If I was managing Till, I would encourage him to take the same track I suggested for Kevin Lee: stop fighting good people. Unlike with guys like Lee and Gastelum, I’m not confident Till can safely make 170 anymore but he can at least do himself a favor by fighting unranked opposition and putting together a win streak. Hell, just look at Charles Oliveira. When he moved up to lightweight, he almost immediately faced Paul Felder and got clobbered. Then he fought six guys in a row who were solid but unranked and beat them. It gave him time to build confidence, work on his game, and improve. Then he faced Kevin Lee and suddenly he’s in title contention. I still don’t know that Till has the underlying skills to follow that blueprint to a title, but that’s his best shot, in my opinion.


Paddy Pimblett

No. In fact I guarantee you he is not the next big thing, for one reason and one reason only: underneath it all, The Next Big Thing still has to be able to fight his ass off and The Baddy can’t do that.

Paddy Pimblett is a solid fighter but he’s not a great one. Great fighters, or soon to be great fighters, don’t damn near get chalked up by Luigi Vendramini. And that’s a shame because Pimblett checks every other box for future superstardom. He has a trademark look, he has mountains of personality, he’s got a great name, and the Scouser accent doesn’t hurt, but unfortunately, if you can’t become a champion or a legit top-ten guy, you aren’t going to be a bell cow star in the UFC.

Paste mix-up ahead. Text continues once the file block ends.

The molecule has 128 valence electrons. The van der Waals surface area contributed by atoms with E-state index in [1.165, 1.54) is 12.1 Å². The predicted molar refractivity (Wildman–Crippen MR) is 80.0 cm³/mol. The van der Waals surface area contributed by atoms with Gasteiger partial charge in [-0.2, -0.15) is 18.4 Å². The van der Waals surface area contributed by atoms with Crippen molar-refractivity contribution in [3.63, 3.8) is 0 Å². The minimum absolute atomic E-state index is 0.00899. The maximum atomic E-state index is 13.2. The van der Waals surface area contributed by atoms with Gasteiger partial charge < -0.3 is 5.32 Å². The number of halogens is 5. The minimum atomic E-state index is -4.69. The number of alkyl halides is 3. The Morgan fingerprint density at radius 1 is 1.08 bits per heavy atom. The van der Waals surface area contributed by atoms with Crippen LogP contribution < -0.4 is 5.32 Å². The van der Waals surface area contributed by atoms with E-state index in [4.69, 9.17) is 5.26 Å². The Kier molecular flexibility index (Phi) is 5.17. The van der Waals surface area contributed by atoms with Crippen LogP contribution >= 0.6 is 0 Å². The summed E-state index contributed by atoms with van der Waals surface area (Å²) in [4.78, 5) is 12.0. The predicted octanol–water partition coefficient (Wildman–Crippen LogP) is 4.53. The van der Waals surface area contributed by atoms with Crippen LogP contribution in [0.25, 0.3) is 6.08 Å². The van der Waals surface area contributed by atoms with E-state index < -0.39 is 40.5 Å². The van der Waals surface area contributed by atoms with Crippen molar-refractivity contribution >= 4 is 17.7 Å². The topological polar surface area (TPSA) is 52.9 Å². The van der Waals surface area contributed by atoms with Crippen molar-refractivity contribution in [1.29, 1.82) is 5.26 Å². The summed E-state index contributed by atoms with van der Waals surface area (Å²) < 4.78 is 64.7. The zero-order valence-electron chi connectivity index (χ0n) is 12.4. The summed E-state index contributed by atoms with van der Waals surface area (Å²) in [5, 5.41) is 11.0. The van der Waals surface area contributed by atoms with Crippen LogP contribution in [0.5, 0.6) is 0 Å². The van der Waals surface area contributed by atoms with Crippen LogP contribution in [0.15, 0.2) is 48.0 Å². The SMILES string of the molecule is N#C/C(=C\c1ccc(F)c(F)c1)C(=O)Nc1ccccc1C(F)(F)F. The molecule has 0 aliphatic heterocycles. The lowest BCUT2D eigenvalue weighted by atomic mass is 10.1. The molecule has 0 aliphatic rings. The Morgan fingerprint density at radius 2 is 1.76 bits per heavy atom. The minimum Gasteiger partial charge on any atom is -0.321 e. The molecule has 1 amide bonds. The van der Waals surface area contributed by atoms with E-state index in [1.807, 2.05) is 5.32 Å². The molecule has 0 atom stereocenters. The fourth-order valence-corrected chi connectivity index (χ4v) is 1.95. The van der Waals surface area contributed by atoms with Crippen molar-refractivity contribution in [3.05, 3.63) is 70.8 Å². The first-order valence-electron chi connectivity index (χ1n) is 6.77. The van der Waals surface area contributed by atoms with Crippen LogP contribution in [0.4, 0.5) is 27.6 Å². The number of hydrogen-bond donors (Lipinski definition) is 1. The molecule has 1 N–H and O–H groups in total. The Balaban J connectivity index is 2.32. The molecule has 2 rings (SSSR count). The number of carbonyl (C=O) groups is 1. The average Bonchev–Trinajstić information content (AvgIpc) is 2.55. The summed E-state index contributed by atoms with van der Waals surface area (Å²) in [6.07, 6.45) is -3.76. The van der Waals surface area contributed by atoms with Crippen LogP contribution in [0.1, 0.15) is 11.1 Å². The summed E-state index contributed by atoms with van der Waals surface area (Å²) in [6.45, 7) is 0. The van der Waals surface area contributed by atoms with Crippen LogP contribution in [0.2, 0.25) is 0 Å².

Now, you might be saying, “He’s only 26!” and sure, that’s true. But the cold reality is that most champions in the UFC look like they’re going to be champions (or already are them) by the time they hit 26. They don’t struggle against unknown guys. There are certainly exceptions, and hell, maybe Pimblett proves me wrong, but I’d be pretty shocked.

The “Paddy Pimblett is the next Conor McGregor” train should’ve stopped the moment he lost to Nad Narimani in Cage Warriors (the same Nad Narimani who has lost his last two in the UFC, against decent-to-middling competition). At best, Pimblett can hope to join Darren Till on the Fail-Up All Stars but honestly, I think even that’s a stretch. He’s simply too defensively porous and not durable enough to withstand the woodchippers that are in the UFC featherweight and lightweight divisions.